The temporary resignation from the committee marks the first major concession by Santos after weeks of staunchly resisting any consequences for his fabrications.
Discussing the private meeting, one Republican lawmaker, speaking on condition of anonymity, said Santos said at the meeting that he would resign because “he’s a distraction.” The conversation came a day after Santos met with House Speaker Kevin McCarthy (R-Calif.).
House Small Business Committee Chairman Roger Williams (R-Tex.) said he understands the withdrawal is temporary until Santos is cleared of the ongoing investigation. The 34-year-old freshman Republican faces increasing scrutiny, including federal probes into his campaign finances and local probes into falsifying his résumé, as misrepresentations about his experience, personal life and education were revealed.
“It took me by surprise, but it was probably the right decision,” Williams said.
“With the ethics investigation pending, I think this is the right decision,” said Rep. Michael Lawler (R-N.Y.), who had called for Santos’ resignation.
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After the meeting, Santos declined to comment, saying: “I think if you want details about the committee, you should talk to the leadership.”
The announcement came on the same day that polls in his district showed a strong majority of voters thought he should resign. A Newsday-Siena College poll found that more than three-quarters of registered voters in New York’s 3rd Congressional District said he should leave office.
Santos has given no indication that he intends to give up the seat voluntarily.
Republicans in his Long Island district and several members of the House GOP called on Santos to resign. McCarthy, a Republican with a slim majority, rejected those calls, however. Republican leadership has avoided berating Santos, and others have not called for his resignation.
Asked if she regretted supporting Santos after news broke that Santos had quit the committee, Rep. Elise Stefanik (R-N.Y.) said voters chose him.
“This process will end on its own,” the No. 3 House Republican said on Tuesday. “But in the end, voters will make that decision.”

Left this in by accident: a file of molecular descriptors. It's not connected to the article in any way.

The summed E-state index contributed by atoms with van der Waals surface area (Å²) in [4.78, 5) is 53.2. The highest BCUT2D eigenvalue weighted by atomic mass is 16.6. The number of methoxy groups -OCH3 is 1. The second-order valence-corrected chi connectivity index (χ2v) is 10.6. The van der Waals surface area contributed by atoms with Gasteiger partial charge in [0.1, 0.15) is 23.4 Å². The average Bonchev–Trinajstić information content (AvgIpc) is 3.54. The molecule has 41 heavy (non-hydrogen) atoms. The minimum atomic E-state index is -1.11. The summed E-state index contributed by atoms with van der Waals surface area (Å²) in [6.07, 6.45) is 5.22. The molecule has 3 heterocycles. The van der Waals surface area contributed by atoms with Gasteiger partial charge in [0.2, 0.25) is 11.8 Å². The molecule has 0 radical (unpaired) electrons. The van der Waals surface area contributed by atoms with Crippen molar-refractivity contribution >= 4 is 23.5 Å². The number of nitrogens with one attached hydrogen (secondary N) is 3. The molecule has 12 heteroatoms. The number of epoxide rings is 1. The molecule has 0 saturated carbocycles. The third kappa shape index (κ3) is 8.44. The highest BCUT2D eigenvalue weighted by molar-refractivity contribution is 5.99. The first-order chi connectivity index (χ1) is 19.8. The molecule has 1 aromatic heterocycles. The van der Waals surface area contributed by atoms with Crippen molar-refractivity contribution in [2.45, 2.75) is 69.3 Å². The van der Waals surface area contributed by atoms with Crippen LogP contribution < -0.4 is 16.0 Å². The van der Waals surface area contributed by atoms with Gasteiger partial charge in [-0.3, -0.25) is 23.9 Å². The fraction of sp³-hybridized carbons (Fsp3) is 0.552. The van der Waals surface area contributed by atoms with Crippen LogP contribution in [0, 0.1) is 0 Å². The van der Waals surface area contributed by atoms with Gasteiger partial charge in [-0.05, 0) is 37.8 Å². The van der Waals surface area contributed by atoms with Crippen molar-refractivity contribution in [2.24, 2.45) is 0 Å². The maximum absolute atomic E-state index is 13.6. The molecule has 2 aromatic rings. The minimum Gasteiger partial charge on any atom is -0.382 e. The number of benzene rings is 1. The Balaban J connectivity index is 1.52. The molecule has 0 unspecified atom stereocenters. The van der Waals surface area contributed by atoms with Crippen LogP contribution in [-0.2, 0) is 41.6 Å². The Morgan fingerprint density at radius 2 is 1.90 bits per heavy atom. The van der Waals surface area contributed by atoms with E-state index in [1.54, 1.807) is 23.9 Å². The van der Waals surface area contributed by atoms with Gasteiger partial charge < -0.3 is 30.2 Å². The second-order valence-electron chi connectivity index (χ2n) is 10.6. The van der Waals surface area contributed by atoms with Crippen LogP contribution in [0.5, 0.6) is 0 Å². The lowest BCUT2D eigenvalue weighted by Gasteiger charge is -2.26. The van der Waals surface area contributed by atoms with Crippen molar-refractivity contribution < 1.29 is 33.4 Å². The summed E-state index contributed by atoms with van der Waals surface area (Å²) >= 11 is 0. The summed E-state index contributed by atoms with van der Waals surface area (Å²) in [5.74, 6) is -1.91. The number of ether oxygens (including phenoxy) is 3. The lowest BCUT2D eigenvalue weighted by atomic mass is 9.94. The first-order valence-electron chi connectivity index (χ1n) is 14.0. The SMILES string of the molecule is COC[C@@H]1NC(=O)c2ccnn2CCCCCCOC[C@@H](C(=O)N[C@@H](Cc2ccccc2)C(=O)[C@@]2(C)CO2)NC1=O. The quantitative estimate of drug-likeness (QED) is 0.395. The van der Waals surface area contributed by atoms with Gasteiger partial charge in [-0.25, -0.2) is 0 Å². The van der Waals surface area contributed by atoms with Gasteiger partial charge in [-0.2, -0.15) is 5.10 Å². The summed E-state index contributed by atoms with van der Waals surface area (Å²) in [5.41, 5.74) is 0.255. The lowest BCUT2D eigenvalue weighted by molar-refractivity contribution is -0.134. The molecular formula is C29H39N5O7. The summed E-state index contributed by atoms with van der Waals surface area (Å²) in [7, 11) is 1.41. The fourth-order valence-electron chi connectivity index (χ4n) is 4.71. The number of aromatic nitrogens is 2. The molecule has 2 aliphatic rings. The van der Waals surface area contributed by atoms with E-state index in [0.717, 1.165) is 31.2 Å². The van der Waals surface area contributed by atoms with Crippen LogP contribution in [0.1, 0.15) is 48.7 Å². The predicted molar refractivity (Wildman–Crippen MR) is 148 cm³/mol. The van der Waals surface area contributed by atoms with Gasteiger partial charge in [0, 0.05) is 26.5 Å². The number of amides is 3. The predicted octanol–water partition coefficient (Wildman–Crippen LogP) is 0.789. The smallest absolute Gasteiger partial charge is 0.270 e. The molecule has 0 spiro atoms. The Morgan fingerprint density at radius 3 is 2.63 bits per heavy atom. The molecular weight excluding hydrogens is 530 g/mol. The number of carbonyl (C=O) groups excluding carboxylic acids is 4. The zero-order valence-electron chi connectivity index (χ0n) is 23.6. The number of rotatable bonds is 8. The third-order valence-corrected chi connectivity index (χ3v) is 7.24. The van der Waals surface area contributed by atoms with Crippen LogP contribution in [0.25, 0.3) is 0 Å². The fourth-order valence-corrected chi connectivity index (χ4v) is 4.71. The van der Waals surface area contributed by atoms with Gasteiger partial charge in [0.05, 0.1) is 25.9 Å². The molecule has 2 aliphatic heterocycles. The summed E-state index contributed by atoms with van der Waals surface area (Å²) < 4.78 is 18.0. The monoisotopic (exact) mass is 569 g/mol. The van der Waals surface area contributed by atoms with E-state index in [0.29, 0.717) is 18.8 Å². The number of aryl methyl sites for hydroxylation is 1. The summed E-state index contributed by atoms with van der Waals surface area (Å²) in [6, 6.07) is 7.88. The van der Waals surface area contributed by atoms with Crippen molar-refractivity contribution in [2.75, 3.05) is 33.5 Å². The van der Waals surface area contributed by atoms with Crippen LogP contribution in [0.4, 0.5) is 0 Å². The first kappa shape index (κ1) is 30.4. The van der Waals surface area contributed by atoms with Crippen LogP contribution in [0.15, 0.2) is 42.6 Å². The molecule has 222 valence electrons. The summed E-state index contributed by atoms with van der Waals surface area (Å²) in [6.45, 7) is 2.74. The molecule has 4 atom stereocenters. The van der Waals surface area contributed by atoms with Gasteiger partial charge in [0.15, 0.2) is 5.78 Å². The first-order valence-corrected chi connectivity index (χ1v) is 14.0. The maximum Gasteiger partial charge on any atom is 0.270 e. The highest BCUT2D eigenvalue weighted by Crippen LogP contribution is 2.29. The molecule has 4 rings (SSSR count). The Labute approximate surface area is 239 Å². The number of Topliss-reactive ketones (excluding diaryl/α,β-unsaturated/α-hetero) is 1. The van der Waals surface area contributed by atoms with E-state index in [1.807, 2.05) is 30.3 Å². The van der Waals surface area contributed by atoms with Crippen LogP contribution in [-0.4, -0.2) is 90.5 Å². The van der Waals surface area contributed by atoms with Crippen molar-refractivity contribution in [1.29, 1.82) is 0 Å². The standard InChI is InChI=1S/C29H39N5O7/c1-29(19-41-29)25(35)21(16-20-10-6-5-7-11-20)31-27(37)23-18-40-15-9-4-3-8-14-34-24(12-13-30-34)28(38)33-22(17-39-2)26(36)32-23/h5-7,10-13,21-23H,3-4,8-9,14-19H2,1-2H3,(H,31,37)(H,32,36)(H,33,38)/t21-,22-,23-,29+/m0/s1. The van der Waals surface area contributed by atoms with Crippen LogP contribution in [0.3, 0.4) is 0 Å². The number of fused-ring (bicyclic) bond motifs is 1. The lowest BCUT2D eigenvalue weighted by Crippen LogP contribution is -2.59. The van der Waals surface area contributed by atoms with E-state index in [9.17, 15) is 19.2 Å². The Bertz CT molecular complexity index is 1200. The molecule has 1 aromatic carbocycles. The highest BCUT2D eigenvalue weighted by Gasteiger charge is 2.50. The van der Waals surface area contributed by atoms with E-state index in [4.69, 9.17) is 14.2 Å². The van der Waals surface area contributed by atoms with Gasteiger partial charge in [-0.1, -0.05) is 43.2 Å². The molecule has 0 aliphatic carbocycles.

Democratic leaders, who have repeatedly called for Santos’ resignation, questioned Santos’ latest expropriation and the Republican response.
“I’m appalled at how disorganized, disorganized and dysfunctional the Republican conference is,” said Rep. Pete Aguilar (D-Calif.). “They defended putting him on the committee, and now they’re announcing that he won’t be on the committee. So I just don’t understand what the drama is today.”
Santos’ move comes as McCarthy is working to secure a Republican vote to kick Rep. Ilhan Omar (D-Minn.) from the House Foreign Affairs Committee. After Democrats removed two Republicans — Reps. Marjorie Taylor Greene (R-Ga.) and Paul A. Gosar (R-Ariz.) — from committees that supported sociopolitical violence against Democrats , the spokesperson is determined to fulfill a years-long promise. media.
McCarthy said he wanted to remove Omar from the committee because of “repeated anti-Semitic and anti-American rhetoric,” referring to her use of anti-Semitic tropes and comparisons to U.S. actions terrorist organizationshe later clarified, “In no way am I equating a terrorist organization with a democracy with a well-established judicial system.”
But McCarthy faced opposition from Republicans Victoria Spartz (Ind.), Ken Buck (Colorado) and Nancy Mace (South Carolina). Republicans have a narrow majority, allowing them to lose just four votes to pass any bill. That gap dropped to two-thirds as Rep. Greg Steube (R-Fla.) recovered from a traumatic fall in which he was injured.
John Wagner contributed to this report.